Monthly Archives: February 2017


The Underground Railroad: A Novel
Author: Colson Whitehead
Publisher: Doubleday 2016
Genre: Historical Fiction
Hardcover Edition: 306 pages
Source: Personal copy

Critics praise this dynamic novel. Whitehead’s story takes readers places they have likely not been before. Though you may have found it improbable that an actual train whose passageway tunneled through the earth existed as part of the historic Underground Railroad, this writer’s vivid imagination and talent make the reader believe. The reader easily moves from skepticism at an outlandish idea to a fully realized journey, much of it beneath the earth. Think about the people who dug those tunnels, and laid those rails.

The story of Cora during the years before the Civil War builds on the power of previous slave narratives. It is a story that does not gloss over the human cost of slavery nor the brutality of that existence. This brutality is brought home to readers in these two simple sentences. “It was the softest bed she had ever lain in. But then, it was the only bed she had ever lain in.” Whitehead doesn’t tell us about life in slavery, he shows us in the voice of a born storyteller. And some of the things we read are beyond horrifying.

Her journey is long and Cora meets many other characters along the way. At times the novel’s pace may seem as jerky as the trip itself. The reemergence of some characters takes one by surprise and can seem difficult to follow. The where and when blur as must have been the case for those on the journey away from slavery toward freedom.

There were chapters when Cora and her resilience inspired me to stick with her tale, read more carefully, concentrate more fully. I’m glad I did. It is a read that brings thoughtfulness and some measure of satisfaction for a history buff striving to understand the experiences of enslaved people. When beginning to understand the horror, one is better able to understand events of the present. America’s past and present are intertwined. Poison lingers in the soil of our land. Compassion is one path toward healing.


The National Park Service maintains this historic site on the Matanzas River (Intercoastal Waterway) at Matanzas Inlet on A1A south of St. Augustine. The Fort was constructed in 1740-1742 in an effort to stop British encroachments to St. Augustine in the years after a massacre of French soldiers there in 1565. Matanzas inlet was used as a back door to St. Augustine. Over the centuries, France, Britain and Spain all tried to gain control of the area.

At present due to the recent hurricane, ferry service to the Fort has not been resumed. The fort is small, 50 feet on each side with a 30 foot tower. Soldiers posted here lived in a small space.

artifacts displayed near the visitor center

The grounds offer interesting information about the surrounding ecosystem and the history of the fort. A good friend is a volunteer at the Information Center. (Sorry I lost a terrific picture of him behind his desk.) I hope he will comment further on important information and answer our questions.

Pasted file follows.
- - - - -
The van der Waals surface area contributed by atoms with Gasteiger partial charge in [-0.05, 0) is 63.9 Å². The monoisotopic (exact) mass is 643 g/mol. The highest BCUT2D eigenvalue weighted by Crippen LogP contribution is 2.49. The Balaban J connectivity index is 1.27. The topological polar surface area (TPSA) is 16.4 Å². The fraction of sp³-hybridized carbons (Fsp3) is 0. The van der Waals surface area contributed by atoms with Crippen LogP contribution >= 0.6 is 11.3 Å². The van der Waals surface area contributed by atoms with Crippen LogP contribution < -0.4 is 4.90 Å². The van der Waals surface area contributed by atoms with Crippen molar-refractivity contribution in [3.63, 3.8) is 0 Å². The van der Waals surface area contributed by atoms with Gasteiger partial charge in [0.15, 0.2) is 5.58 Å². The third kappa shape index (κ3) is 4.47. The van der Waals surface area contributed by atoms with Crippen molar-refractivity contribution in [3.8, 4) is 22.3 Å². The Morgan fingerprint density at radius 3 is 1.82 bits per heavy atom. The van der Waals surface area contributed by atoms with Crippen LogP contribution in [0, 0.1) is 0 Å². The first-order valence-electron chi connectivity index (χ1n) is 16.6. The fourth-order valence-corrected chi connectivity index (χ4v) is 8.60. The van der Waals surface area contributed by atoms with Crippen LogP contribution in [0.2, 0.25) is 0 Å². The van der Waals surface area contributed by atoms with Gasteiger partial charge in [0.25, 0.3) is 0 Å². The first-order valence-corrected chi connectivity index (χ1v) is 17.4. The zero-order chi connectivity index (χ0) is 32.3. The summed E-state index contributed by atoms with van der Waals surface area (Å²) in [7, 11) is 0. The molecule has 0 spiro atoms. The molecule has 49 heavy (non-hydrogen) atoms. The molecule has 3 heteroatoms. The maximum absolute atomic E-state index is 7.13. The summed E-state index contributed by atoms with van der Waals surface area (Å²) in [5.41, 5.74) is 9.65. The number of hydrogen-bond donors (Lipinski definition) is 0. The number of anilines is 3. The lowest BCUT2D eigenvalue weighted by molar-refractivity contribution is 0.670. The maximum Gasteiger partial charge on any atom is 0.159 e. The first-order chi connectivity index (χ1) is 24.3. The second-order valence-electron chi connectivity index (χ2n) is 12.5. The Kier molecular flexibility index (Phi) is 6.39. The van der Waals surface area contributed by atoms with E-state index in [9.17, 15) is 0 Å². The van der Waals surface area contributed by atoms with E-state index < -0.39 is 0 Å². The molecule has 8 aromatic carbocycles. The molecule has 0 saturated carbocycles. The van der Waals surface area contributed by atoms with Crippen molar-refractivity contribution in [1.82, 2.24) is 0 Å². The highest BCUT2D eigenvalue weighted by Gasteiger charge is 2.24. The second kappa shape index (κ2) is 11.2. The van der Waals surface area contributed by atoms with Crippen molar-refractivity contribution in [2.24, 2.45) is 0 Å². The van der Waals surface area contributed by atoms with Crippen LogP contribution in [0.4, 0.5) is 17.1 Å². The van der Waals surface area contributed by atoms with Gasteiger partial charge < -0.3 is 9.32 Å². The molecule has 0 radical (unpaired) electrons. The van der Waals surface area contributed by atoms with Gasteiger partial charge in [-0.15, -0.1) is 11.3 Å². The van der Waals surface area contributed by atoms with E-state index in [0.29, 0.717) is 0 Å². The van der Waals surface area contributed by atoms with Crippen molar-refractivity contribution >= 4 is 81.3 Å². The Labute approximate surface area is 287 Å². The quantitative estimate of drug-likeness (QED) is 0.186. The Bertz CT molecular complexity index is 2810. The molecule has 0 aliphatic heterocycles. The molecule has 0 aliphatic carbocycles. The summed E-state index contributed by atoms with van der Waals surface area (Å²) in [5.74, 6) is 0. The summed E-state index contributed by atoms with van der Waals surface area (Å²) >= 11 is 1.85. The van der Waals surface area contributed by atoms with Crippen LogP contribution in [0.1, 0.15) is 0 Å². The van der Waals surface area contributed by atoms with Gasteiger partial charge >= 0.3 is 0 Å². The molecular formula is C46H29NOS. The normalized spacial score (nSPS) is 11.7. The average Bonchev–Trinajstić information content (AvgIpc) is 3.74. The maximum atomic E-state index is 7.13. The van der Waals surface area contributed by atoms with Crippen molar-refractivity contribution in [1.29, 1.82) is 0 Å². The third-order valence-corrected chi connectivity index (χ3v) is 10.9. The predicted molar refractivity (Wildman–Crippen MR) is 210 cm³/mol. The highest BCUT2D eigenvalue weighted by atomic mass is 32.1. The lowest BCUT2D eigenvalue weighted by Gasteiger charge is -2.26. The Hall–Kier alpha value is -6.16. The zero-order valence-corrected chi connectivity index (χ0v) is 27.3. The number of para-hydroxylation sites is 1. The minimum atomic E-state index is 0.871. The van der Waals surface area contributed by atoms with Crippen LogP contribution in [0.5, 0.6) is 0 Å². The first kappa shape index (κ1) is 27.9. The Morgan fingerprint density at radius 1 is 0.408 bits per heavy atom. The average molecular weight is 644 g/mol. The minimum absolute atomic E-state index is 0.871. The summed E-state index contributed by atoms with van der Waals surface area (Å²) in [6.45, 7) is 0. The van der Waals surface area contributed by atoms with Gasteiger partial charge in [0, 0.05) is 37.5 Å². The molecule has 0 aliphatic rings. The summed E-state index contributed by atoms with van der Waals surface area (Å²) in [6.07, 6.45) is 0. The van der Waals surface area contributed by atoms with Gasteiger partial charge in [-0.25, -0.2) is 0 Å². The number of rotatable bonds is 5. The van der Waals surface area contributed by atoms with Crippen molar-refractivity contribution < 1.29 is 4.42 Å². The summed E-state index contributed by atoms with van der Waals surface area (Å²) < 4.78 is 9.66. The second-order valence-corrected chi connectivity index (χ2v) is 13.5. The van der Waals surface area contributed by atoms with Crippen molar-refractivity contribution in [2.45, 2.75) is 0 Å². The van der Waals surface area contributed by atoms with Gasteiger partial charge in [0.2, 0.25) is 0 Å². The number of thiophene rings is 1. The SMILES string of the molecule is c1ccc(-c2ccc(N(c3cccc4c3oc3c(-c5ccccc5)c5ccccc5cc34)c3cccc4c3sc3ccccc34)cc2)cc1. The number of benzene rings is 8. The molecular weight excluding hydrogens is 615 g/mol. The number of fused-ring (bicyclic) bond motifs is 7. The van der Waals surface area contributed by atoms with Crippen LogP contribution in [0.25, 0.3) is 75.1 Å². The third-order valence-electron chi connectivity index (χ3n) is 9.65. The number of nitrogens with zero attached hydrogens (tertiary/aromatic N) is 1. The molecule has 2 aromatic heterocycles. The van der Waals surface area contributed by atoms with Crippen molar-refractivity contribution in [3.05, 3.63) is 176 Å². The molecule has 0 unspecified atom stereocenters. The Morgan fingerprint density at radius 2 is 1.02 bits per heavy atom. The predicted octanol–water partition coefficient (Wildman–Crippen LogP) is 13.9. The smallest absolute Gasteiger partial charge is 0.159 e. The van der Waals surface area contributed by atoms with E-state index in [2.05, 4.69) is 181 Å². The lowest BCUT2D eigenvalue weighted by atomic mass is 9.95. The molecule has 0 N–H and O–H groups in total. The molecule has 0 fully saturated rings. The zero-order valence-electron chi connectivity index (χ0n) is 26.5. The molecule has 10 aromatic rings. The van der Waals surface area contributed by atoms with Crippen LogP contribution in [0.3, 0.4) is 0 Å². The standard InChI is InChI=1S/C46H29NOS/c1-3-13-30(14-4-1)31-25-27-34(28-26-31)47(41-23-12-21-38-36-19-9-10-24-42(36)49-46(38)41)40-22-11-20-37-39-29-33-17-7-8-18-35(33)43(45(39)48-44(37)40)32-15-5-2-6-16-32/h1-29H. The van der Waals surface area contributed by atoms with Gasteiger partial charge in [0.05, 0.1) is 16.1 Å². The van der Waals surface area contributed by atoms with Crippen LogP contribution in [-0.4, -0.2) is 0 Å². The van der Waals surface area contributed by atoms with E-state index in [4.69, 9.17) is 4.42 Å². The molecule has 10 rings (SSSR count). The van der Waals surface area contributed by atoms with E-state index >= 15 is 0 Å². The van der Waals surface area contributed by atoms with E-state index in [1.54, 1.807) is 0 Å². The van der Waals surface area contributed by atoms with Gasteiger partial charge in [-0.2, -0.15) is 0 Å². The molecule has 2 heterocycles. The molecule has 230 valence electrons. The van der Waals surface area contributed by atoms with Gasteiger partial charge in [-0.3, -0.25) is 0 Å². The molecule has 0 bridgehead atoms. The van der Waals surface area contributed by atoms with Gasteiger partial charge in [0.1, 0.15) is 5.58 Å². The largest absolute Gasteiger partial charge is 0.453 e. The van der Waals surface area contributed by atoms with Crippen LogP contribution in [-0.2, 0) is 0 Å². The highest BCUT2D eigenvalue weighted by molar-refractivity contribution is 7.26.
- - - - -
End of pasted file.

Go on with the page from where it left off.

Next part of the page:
As one enters the site on the intercoastal side of A1A there is a bountiful grove of Live Oak Trees, at one time this distinctive tree was very important to ship building. Now, the trees are more bare than usual. Is this damage from the saltwater spray of the hurricane?

Along the waterway oyster beds are visible. Often dolphins can be seen in this area.

Travelers on A1A south of St. Augustine will not want to miss this site which is north of Marineland.


A creative name for a restaurant that serves creative food. Recently a large number of our Summerhouse Snowbird group enjoyed that food at the family-owned Purple Olive Restaurant located in Seaside Plaza 4255 A1A South St. Augustine, Florida. Here are some pictures of the food at a recent luncheon.

Artisanal lettuce, corn, chickpea tossed with sherry vinaigrette as a starter choice

crab bisque topped with a miniature crab cake as a starter choice

We choose from three starter items and then were served an Intermezzo of fresh pineapple with raspberry sorbet. Entrée choices included: Pan-seared salmon over mashed potatoes and wilted spinach topped with lemon sherry crab cream, Sautéed chicken breast with artichoke, caper and lemon sauce over angel hair pasta, Espresso rubbed pork loin topped with port wine mushroom gorgonzola demi-glace served with mashed potatoes, and grilled vegetables and gnocchi tossed with basil pesto.

pineapple and sorbet intermezzo

salmon entree

And, wait until you see dessert – a sampler of key lime pie, berries and zabaglione, and tiramisu. YUM. Absolutely!

The staff did a great job serving a large crowd from a limited menu. The cook deserves special recognition. This restaurant serves dinner from 5 p.m. and tells us they support local farmers and businesses. They have won a number of awards including most recently The Great Chowder Debate, RSVP Chocolate Gala and Chowder Challenge for Children.

One of our group summed it up perfectly when she said, “Love their food and loved seeing all the ladies.”

More info and a full menu at


Located at 32 Sevilla Street, near Flagler College, this church was built in 1889 by Henry Flagler as a memorial to his daughter. It is a lovely and interesting building surrounded by gardens.

The interior is interesting and beautiful. The congregation is vibrant and welcoming. The service inspirational.

Learn more at Guided tours are available. Grounds are accessible.


Leopard At the Door
Author: Jennifer McVeigh
Publisher: Putman and Sons, 2017
Genre: novel, historical fiction
Source: Kindle edition

From the first page Ms. McVeigh is able to transport the reader to Kenya of the 1950’s with her lovely prose. We see this country at that time though the eyes of an 18 year-old young woman named Rachel who is returning after six years in England where she has lived since the death of her mother. Grief at the shock of her mother’s death “spun on into a future without her.”

She returns to the farm and her father, the home she has yearned for, to find things changed more than she thought possible. Her father is with a new woman who is intolerant, determined to change Rachel and unused to living in a sparsely populated area in northern Kenya where the nearest farm is 100 miles away. The work to make a farm out of this country is incredible, so different than many readers will be aware of, and it is detailed with full understanding of the realities.

Other factors make Rachel’s adjustment to her old home difficult. There are changes among her childhood friends, and a young black man who was her teacher when she was young has returned to work on the farm after time away in Nairobi. Rachel also has memories of many kinds that occupy her mind and heart. She thinks, “I have come home to find the farm ransacked by a future I don’t understand.” The use of the word ransacked foreshadows future events. It also shows the devastation caused by the loss of workers to build the dams and carry out the multiplicity of tasks necessary to the dairy, sheep raising, land preparation for crops, and so many other aspects of this type of farm.